Brunch, yoga classes, a coffee catchup—conventional wisdom says they’re the best ideas for meeting up with a potential new friend. But what if you’re not a yogi, or find that coffee shops just aren’t your cup of tea?
For introverts, the idea of going outside of our comfort zone terrifies us. Even a hike sounds scary—you’d be spending hours with a complete stranger in the wilderness! Our social reserves deplete quickly, and we need to step back and take time to recover.
And when our hobbies don’t match up with the majority, we start to feel even more alone.
But good news: you don’t have to be a spinner, a bruncher, or a caffeine queen. If you’ve made a BFF match, we have a few meetup ideas suited for even the shyest of peeps.
Take it from one.
Museums and art exhibits
Keeping a conversation going with someone you’ve just met is hard—and that dip in a convo can be daunting. Museums give you and your new friend literal space to breathe. They’re ideal for introverts, since you’re encouraged to experience each work of art all by yourself. You can part ways, soak in the displays at your own pace, and naturally regroup at certain points to talk about the exhibits.
And if you’re feeling up to it, why not stop by the gift shop or a nearby cafe to talk about your favorite piece?
We may not all be gamers, but the low lighting and background noise of an arcade can be a comfort for anyone who isn’t a natural conversationalist. You can avoid the pressure of sitting across from a new friend as you move around, hop from game to game, and maybe find something you’re good at and didn’t even know (shooting hoops, anyone)?!
Arcades offer a mix of single-player and multiplayer games. It’s the perfect way to team up and share the same joys when you win, or laughs if you both totally flub. And the best part? You won’t have to make much small talk, since you’ll both be focused on the screen.
Make sure to spend those prize tickets wisely!
Prefer pets over people? If your community offers one (and if your BFF match isn’t allergic), consider a cat cafe for your first meetup. Originally popularized in Japan, cat cafes mean you can have conversation, but also take breaks in between to pet some cute kitties.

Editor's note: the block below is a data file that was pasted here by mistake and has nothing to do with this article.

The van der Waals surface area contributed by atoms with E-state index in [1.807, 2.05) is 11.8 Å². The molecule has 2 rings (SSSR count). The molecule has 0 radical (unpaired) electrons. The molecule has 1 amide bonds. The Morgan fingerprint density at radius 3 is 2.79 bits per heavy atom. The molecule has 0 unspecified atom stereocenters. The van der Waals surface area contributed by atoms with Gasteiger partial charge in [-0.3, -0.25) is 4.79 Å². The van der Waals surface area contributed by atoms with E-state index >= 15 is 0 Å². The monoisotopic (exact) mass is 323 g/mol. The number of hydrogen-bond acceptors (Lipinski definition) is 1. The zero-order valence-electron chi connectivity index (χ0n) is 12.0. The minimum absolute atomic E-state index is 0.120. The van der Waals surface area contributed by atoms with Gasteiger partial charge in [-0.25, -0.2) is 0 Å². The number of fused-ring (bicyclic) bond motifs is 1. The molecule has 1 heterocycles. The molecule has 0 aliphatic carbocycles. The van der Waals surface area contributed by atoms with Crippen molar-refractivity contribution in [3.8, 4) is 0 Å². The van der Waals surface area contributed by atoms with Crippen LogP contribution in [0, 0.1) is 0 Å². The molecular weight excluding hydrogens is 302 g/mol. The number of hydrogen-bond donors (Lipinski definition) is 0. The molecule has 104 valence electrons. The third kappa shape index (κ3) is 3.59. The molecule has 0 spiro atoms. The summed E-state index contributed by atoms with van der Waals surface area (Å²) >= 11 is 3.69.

Finding common interests is crucial, especially for introverts. They can jumpstart new conversations and shake off the nerves that come with meeting someone new. So if you both love animals, why not be surrounded by them, too?
If you’re not a cat person, consider a dog rescue or other animal shelter for a do-good day.
Cooking classes and craft workshops
Local shops and big brands often offer workshops, whether it’s as complex as baking eclairs or as nostalgic as making a macaroni necklace. In these kinds of classes, a convo can basically carry itself, since you have something to talk about while you’re doing it—like figuring out which beads would look best, or how to fold what again?
You don’t have to be a sous chef or a master DIY-er to participate in one, either. But if you do like cooking or crafting, these classes give you a chance to introduce your hobby to someone else, or vice versa. And who doesn’t like to learn new things?
Clothes swap or secondhand shops
People love talking about themselves (or so we’ve been told)! For introverts, talking about ourselves often doesn’t come naturally. But our hobbies and preferences can speak louder than words to express who we are.
Skip the stuffy mall and sub in a local clothes swap or secondhand store. Help pick out clothes for your BFF match, all while learning who they are based on what they like.
But don’t forget to focus on you, too. Introverts often hold back on sharing, even if it’s something as simple as liking the color blue. It’s all about balance: don’t come on too strong, but don’t hold back anything about yourself, either.
Garden, greenhouse, or arboretum
Not all introverts like to be indoors! Sometimes, a breath of fresh air is all we need. Smaller parks and green spaces like an arboretum are enclosed, so they won’t be as much of a time commitment as a hike. Just like a museum, greenhouses and botanical gardens can be experienced solo, so it allows you time to bask in nature and also to make small-talk.
Stroll through a natural greenhouse, or bring a blanket and have a picnic if you’re feeling extra brave.
Not everyone on Bumble BFF is a social butterfly. There’s room for all types of people, hobbies, and BFF outings—we just have to make it a little more obvious on our profile . If you still need more ideas on how to get a BFF meetup going , we’ve got you covered.